Communication rights are a barometer of the degree of transparency and fairness in a democracy. India, the world's largest democracy, has found itself at the center of this debate. This book, through five case studies in India, explores communication rights movements here. It encompasses pivotal areas of movements, such as, Right to Information, Free and Open Source Software, Women and Media, and Community Radio and Citizen Journalism.
The complexity of specific agendas in India, such as, rights of women, citizen activism and role of media is analyzed while placing the subject in a broader theoretical context.
The author makes a strong case of the right of people to be able to access information. He also explores processes through which ordinary citizens are able to develop spaces for self-expression; a concept synonymous with media democratization in this century. The author highlights the need to ‘localize’ communication rights struggles in those places facing real communication deficits daily.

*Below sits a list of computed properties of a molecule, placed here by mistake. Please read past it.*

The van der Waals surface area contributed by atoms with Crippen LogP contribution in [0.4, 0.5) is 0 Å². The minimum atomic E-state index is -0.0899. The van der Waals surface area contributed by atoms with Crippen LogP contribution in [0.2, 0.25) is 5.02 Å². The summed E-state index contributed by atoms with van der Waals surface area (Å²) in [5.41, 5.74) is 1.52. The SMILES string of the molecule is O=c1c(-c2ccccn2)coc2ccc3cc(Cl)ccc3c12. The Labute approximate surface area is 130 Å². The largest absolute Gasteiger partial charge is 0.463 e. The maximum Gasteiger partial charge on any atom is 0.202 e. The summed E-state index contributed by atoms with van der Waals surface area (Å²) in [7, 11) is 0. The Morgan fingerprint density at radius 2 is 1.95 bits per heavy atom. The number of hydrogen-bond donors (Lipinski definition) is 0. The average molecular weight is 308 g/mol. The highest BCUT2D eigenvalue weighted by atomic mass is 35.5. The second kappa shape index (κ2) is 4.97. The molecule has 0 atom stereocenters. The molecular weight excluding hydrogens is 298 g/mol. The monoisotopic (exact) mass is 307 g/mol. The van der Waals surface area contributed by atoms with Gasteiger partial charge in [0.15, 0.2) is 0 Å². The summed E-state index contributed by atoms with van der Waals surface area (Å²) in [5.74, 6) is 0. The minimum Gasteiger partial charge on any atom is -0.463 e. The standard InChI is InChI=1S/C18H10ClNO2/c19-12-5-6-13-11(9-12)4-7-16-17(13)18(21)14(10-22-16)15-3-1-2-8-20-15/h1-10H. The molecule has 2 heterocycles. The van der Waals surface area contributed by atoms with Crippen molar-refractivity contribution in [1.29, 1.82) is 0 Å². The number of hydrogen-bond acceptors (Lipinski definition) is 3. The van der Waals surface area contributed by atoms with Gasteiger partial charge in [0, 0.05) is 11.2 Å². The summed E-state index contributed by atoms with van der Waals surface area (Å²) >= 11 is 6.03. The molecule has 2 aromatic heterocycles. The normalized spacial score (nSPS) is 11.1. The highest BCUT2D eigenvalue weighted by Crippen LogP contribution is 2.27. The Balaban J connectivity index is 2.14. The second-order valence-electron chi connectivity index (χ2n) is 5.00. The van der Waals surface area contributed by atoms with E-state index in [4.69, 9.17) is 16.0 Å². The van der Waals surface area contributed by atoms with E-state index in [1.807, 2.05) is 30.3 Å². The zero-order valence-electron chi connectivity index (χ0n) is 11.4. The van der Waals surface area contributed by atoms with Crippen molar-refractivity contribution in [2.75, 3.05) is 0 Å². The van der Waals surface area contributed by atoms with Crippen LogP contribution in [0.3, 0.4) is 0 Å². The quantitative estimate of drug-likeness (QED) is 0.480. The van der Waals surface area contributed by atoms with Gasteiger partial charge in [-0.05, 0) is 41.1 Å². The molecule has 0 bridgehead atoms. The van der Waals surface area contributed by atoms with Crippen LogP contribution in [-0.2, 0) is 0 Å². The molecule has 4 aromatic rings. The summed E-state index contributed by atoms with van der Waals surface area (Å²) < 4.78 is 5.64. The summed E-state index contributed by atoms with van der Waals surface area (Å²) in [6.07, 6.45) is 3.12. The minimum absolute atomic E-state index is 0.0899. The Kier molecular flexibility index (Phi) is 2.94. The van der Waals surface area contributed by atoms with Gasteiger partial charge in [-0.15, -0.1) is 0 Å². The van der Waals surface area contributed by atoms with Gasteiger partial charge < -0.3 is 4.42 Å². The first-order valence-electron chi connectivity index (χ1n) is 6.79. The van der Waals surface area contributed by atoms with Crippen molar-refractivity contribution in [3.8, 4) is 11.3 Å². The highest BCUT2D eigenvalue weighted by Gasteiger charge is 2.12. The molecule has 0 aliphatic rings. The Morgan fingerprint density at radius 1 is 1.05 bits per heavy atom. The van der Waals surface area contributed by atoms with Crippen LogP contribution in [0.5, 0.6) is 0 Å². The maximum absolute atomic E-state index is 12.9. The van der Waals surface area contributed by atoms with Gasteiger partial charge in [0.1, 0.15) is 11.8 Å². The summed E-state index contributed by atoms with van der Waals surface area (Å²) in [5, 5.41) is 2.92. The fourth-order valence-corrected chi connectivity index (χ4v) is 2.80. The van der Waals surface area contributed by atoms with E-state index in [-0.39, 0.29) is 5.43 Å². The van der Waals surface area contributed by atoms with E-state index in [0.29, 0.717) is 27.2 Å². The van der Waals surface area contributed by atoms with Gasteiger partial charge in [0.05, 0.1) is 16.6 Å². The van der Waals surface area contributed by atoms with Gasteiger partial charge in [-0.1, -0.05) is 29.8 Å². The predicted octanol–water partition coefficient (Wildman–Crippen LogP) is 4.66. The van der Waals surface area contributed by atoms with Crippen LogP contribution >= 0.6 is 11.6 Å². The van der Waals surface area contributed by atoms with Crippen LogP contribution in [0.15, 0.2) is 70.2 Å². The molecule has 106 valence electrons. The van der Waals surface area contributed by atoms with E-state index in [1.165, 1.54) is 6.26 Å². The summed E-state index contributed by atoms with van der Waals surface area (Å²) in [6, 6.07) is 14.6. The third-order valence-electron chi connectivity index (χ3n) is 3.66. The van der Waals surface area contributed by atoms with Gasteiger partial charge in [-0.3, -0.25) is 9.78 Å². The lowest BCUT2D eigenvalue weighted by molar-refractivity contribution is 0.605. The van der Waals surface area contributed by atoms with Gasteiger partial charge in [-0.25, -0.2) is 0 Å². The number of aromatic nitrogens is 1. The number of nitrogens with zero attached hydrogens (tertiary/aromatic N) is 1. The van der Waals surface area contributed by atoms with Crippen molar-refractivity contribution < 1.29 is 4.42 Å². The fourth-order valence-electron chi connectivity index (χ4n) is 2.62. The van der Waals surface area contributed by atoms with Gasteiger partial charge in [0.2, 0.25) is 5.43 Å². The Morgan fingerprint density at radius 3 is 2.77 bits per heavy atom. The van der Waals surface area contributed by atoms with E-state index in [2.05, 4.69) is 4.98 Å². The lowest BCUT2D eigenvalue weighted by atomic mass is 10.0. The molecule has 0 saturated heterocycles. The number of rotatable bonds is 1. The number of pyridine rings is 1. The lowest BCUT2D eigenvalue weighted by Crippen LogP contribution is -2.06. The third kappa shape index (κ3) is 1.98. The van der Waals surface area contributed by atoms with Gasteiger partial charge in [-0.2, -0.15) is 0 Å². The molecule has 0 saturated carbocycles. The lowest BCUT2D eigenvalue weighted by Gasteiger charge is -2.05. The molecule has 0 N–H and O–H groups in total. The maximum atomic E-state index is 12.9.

- Section I: Theory
- Chapter 1: A Brief History of Communication Rights
- Chapter 2: A Philosophy of Communication Rights
- Chapter 3: Observations on the Theorising of Communication Rights in India
- Chapter 4: The Communication Rights of Refugees and Displaced People
- Section II: Case Studies in India
- Chapter 5: The Right to Information Movement
- Chapter 6: The Community Radio Movement
- Chapter 7: The Women and Media Movement
- Chapter 8: The Free and Open Source Software (FOSS) Movement
- Chapter 9: The Citizen Journalism Movement
- On the Operationalisation of Communication Rights in India Today